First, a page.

An aligned and inspired work force is the dream of every true leader. It takes great empathy to connect with employees; in order to lead them, you first need to understand them. How do you truly understand employees? The answer comes from one of the best movie lines in history, delivered by Atticus Finch to his son Gem in To Kill a Mockingbird, "You never really understand a person until you consider things from his point of view... Until you climb into his skin and walk around in it."

Employees rarely think about your point of view, but you must understand their point of view. They care about making enough money to buy their daughter a prom dress and their sons' new sneakers. They worry about their family's health and child care. They want to move up in the organization and enhance their earning power. They want to feel empowered and recognized, and they want to be thanked. Their baseline view is that that the person in the corner office--please don't tell me that you actually have a corner office (make it a conference room for all to use and move your office, but I digress)--is out of touch with the workers, earns too much, doesn't work as hard as they do and takes all the credit.

So, you've been Myers Brigged, 360'd, coached, and schooled in the six Primal Leadership styles. But, you still don't have the aligned, passionate, and inspired work force that you need. If you ever say one of the following glib, off-the-cuff comments, you will de-value your employees and a de-valued employee is not inspired or aligned.

  1. "That's above your pay grade." I bet you have said this soon after saying that mployees are not approaching their work "as if they own the company" or never "think outside the box." Hello, President Cognitive Dissonance, you just delivered a mixed message, and guess which one they are going to internalize? Telling employees that there are pecking orders, codes of conduct, and duties and responsibilities by cast, is simply the stupidest thing a manager can say. You want employees to be unfettered and think of things you haven't. That doesn't happen when they are told to stay in their boxes.
  2. "That's confidential," and its twin brother, "that's on a need to know basis and you don't need to know." In a startup there are very few things that are truly confidential. Startups are flat organizations and information sharing is a huge part of maintaining that culture. Telling an employee that something is confidential communicates that you don't trust them, they are not part of the "inner circle," and they are not your peer. Startups are all about a group of peers achieving something amazing. I prefer to go first--to give people the freedom to show me that they are not trustworthy rather than to assume it. A trust first culture is truly inspiring.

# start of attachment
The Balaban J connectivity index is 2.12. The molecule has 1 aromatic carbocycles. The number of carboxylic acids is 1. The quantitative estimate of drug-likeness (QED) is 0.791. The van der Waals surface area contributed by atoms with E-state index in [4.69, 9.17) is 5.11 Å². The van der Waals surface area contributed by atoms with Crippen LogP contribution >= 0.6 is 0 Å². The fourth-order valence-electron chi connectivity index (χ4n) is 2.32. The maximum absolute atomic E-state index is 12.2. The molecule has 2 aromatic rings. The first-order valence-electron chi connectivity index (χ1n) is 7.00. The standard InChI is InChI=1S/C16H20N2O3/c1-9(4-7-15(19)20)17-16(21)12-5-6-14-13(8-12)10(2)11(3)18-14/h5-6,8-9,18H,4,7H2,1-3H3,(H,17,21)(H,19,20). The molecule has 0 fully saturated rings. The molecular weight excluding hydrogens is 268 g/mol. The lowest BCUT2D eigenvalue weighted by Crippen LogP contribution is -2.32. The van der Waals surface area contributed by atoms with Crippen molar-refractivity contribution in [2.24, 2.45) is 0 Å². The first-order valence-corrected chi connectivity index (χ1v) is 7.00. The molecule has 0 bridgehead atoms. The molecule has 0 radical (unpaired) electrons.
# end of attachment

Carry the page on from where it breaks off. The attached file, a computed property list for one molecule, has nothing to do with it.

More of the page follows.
3. "Please leave the room while we continue with other matters." You've invited several managers and employees to a board (or management committee) meeting. The presentations are over and you have other items to discuss with the directors or management committee. What do you say? Don't dismiss them the way a five-star general would do to corporals or privates because they will feel like infantry and await instruction on everything else, rather than taking chances and filling voids that you don't see. There are much savvier ways to have them leave the meeting--like, taking a bio break.
  4. "My people, my team." This is occasionally followed by, "would follow me through fire." Say the first thing if you want employees to feel like chattel; come with the second statement if you want them to feel like stupid chattel. These statements don't elevate team members; instead they serve to remind them that even on the "team" that is working elbow to elbow, there is a hierarchy. It is arrogant and self-serving. It also brings back memories of lunch time in grammar school when kick ball teams were being selected. This ain't grammar school; it's business and everyone should behave as if they're in charge. After years of leading effectively, being empathetic and inspirational, you might get employees to follow you over warm coals, but don't say that you see them as lemmings.
  5. "Employees are like my children." The reason children must leave home is so their parents see them as adults. So, telling 25 to 55-year- olds that you think of them as your children conjures up their memories of being dependent and powerless. I always felt that managing was a God-given privilege and a moral responsibility, for sure, just like parenting. However, I remember early in my career at a company meeting when the CEO made the analogy. I remember thinking that I met his kids, who ranged from eight to 15-years-old, and if that's what he thought of me, I better get a new job! You should nurture employees, but show them they're your peers. And, don't say the company is like a family--if you're a really good leader, the employees will say it. And when you hear that, smile, to yourself.

Please tweet me your top three stupid management quotes that devalue and demotivate you; I will write an article about those comments.